Lifeline Bookfests – My Twice a Year Trek

18 Jan

My bookshelves are really groaning today. I’ve just brought home my latest haul of books from the Lifeline Bookfest.


The bookfest is a booklover’s dream – rows and rows of secondhand books, grouped by subjects, in varying conditions and at rock bottom prices.


Some people select a few, some an armful, some a bag or two full and others hire a trolley …you’re thinking I hire a trolley don’t you?  Nope.  I’m a red and blue stripped bag hauler.


For those of you who have the opportunity to get to one of these sales, let me give you my Bookfest trip tips (for my venue anyway).  I’ve been going twice a year to these sales for 15 years and I’ve learned a few things the hard way.First and possibly most importantly, never walk or catch a bus or train to these sales unless you only plan on buying a armful of books.   I know this from experience.  For the first few years I used to have to catch the train to the sales and it drastically limited how many books I could bring home.  I used to have to pay my little sister and her friends to come with me to help me lug my books home.    Thankfully the labour was cheap…a packet of lollies was all it required.   It’s best if you can drive to the venue and park as close as possible.  You’ll want to make several trips to the car to off load your parcels throughout the day.

The next most important tip is how to prepare for the day.  Do not wear white!  If you have allergies to dust, dose up on Clarityne or similar.  Bring a packet of wet wipes to wipe your hands on.  Your hands will be black before long.  For the same reason, you’ll want to select wrapped lollies or snacks to keep your energy up while book hunting.  Bring something to cart your book selections in also.  I bring red and blue stripey bags as they are big and sturdy enough to hold a lot of books and the handle is just the right height for me to hold and drag the bag alongside of me.   Aside from this all you need is your purse.  Cards are now readily accepted at the sale so you don’t even need cash.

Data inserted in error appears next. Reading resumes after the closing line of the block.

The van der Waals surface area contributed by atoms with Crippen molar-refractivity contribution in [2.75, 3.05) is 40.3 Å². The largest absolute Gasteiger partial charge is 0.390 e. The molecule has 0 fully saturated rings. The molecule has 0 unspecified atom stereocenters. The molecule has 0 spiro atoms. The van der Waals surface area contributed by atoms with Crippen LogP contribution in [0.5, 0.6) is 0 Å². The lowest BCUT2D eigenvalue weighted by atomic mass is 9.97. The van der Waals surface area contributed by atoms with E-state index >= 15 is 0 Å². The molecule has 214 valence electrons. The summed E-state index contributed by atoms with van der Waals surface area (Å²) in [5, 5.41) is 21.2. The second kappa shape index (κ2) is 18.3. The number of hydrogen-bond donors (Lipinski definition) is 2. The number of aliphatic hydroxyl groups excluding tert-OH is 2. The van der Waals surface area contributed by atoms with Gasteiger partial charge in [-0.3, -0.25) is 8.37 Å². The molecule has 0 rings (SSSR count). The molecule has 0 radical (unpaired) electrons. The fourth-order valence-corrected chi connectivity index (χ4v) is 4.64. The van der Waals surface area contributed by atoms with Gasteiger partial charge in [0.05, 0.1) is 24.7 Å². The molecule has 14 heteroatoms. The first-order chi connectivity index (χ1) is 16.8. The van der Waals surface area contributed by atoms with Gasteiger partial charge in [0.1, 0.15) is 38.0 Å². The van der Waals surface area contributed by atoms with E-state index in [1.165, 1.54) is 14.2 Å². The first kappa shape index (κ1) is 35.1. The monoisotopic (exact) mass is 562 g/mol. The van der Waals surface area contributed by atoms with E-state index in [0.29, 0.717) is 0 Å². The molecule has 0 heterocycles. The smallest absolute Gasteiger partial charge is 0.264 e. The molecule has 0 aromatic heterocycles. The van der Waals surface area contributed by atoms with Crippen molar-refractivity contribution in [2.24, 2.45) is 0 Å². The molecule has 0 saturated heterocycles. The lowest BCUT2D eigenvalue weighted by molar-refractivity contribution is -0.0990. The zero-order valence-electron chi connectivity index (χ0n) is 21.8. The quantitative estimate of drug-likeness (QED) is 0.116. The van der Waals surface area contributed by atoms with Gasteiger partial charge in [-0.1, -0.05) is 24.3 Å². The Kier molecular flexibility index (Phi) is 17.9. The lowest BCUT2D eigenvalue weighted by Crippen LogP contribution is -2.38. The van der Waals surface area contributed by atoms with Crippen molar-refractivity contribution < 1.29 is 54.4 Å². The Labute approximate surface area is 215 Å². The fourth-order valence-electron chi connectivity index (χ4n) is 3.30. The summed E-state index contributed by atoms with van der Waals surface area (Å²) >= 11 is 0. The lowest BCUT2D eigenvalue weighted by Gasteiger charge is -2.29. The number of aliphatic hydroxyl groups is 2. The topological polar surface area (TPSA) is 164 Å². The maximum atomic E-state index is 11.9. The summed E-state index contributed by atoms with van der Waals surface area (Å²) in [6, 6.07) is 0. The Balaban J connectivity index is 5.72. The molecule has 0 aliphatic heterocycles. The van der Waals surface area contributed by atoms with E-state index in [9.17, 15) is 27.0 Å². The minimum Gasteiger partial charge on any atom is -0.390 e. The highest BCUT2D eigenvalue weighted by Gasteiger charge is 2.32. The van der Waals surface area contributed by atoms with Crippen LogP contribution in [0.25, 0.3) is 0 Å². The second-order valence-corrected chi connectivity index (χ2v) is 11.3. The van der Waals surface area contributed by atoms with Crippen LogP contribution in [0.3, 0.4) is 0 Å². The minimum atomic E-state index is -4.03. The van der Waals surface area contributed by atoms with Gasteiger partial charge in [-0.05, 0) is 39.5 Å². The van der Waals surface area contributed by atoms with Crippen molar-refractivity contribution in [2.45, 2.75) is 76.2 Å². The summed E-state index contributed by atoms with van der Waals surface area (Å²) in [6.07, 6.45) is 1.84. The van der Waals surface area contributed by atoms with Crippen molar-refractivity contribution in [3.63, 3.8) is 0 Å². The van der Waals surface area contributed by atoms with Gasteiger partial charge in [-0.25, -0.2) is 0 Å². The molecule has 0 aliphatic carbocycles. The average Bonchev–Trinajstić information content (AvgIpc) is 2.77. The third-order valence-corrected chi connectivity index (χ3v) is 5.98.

Some people may want to bring lunch to cut down costs.  I would suggest that you leave it in the car if at all possible until you need it.  Carting extra weight in your bag is going to cause you some grief by the end of the day.  Personally we choose to buy our lunch at the cafeteria at our venue.  Finding a seat can be nearly impossible though, so be prepared to plop yourself on the ground to enjoy your lunch.  The ground is often our preference as it means we can sort through our books once we’ve finished.   Rest assured you won’t be the only people on the floor.  There’s plenty of space and everyone does the same thing.

Once you’re at the sale (it’s free to enter the sale by the way) you’ll discover that there are three separate rooms, categorised according to quality: the “High Quality” section, the “Priced Section” and the “Unpriced Section”.    You’ll find the best quality books in the “High Quality” section and the oldest more battered books in the “Unpriced” section.  Of course the prices vary dramatically from section to section too.  (You’ll find the prices written inside the book on the first page, except in the unpriced section where the prices are noted on signs).   Which section you want to start in or whether you want to visit only one or two sections is really just a personal preference.  In the past I’ve mostly skipped the “Unpriced section” but I do find it a valuable area if I’m looking for an older title.  I often find great children’s novels there as I’m not terribly impressed with modern titles.